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The Minnesota Daily

Serving the UMN community since 1900

The Minnesota Daily

Serving the UMN community since 1900

The Minnesota Daily

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Rep. Betty McCollum

As tuition costs rise, what, if anything, would you do to make college more affordable?  

 A post-secondary education is essential for young adults to be economically competitive in this global economy.  At the same time, the burden of student loan debt is crippling for too many recent graduates. We need a national commitment to post-secondary education.  Federal and state governments need to strengthen their financial contributions to keep college affordable, rather than cut taxes for the rich along with aid to higher education.

Institutions of higher education need to keep focused on spending on education, rather than multimillion dollar sports programs and facilities. They also need to make the cost of college transparent so a student — customer — knows what they are going to be paying for. Finally, students also have a major role in shopping around for college opportunities based on cost and career opportunities as a result of the investment.


What is your stance on “Obamacare”?

It is my belief that access to quality health care in America should be a right. I voted for the Affordable Care Act — “Obamacare” — and I strongly support its full implementation because this is a law that gets us closer to that goal.

Unfortunately, Republicans want to repeal Obamacare and its patient protections for people with pre-existing conditions, kick young adults off their parents’ insurance and put the insurance companies back in charge of health care. That is the wrong direction.


What direction should America go regarding Afghanistan?

It is time to end the U.S. military presence in Afghanistan. I support President Obama’s decision to withdraw U.S. troops by 2014, but I would not be opposed to a more rapid timeline.


What role do you think the U.S. should play in foreign affairs, particularly Iran and Israel?

The U.S. has a vital role to play in world affairs as a force for peace, security and stability —both political and economic. Nowhere is U.S. leadership more important than working with our allies in Europe and Israel to deter Iran from acquiring a nuclear weapons capability. 

Tough economic sanctions against Iran are working and I strongly favor a multi-lateral diplomatic approach to pressuring the Iranian regime to meet its international treaty obligations.  But I strongly oppose any pre-emptive military attack against Iran by either Israel or the U.S.   

Israel is a strong U.S. ally and the beneficiary of over $3 billion in U.S. taxpayer support.  I strongly support Israel’s right to peace and security which can best be achieved through an agreement with the Palestinians to establish an independent Palestinian state. 

The U.S. stands with the people of Israel and Palestine in the hopes that a two-state solution can be achieved that will lead to a lasting and just peace for both peoples.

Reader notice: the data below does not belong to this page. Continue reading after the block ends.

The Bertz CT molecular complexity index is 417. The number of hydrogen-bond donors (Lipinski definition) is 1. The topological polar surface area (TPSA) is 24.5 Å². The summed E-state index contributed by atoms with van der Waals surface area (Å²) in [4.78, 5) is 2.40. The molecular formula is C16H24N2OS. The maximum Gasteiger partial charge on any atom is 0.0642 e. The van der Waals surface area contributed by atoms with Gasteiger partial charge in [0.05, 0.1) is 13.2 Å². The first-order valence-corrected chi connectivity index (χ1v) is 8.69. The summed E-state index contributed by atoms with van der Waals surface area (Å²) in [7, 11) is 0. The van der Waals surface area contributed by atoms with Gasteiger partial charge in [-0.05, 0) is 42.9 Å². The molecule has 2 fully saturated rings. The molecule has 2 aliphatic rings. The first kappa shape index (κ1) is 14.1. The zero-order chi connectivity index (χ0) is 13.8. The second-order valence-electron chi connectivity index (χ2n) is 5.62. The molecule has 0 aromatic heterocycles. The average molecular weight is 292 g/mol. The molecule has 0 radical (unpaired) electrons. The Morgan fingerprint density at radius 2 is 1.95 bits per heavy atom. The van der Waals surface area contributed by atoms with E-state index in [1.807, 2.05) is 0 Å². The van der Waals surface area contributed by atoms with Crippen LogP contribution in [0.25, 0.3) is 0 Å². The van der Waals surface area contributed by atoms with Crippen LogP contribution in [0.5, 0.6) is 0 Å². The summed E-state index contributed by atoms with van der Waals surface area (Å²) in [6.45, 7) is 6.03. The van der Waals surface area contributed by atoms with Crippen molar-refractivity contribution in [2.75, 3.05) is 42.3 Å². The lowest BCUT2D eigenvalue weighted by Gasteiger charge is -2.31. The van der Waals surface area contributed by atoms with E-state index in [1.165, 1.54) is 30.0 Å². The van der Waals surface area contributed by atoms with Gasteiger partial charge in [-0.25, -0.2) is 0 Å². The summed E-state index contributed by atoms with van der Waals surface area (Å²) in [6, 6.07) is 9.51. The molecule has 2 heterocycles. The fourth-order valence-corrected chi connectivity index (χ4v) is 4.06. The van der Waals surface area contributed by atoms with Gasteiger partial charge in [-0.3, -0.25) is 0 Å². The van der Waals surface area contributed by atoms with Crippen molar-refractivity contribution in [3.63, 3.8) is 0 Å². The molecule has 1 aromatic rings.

In November, Minnesotans will vote whether to constitutionally define marriage as solely between one man and one woman. What is your stance on gay marriage?

Marriage should be legal for any loving, committed couple — straight or gay. I am strongly opposed to the marriage amendment on the ballot in Minnesota this November and urge Minnesotans to reject this attempt to write hate into our state constitution.


Students have cited the economy as one of their main concerns. What would you do to ensure a stable American economy as they search for jobs after school?

We need to create an economic environment in which the government is willing to invest in the American people and get this economy moving.

For example, Congress should pass President Obama’s jobs proposal — the American Jobs Act — which economists say will put 1.9 million Americans back to work without increasing the deficit.  The Republican House majority has refused to vote on this jobs package for the past year. 

I support investing in rebuilding America’s infrastructure, school building modernization and extending temporary aid to states to keep hundreds of thousands of teachers, police officers, fire fighters and social workers out of the unemployment line and working in our communities.


Can the U.S. achieve energy independence? If so, what steps do we need to take for that to happen and how long do you think it will take?

If energy independence means zero imports of energy from outside our borders, then the answer is no.  I don’t believe it is economically or strategically in our interests to completely cede Middle Eastern oil to China or other global powers.

But clearly the U.S. must reduce its dependence on foreign oil and fossil fuels in general by greater domestic production of energy that is clean and abundant — wind, solar, geothermal, hydroelectric power and bio-fuels.


What is the most important issue our country must deal with today and how do you plan to address it?

Restoring economic strength is the most important issue, but Washington will only succeed if Congress can find the courage to act on reducing its own deficit spending and long-term debt problem.  The Bush tax cuts for the wealthy need to expire at the end of the year. Special interest tax breaks need to be ended. Pentagon spending needs to be pared back. Social Security and Medicare need to be protected and strengthened.  Everything needs to be on the table so a balanced approach to deficit reduction can be achieved.


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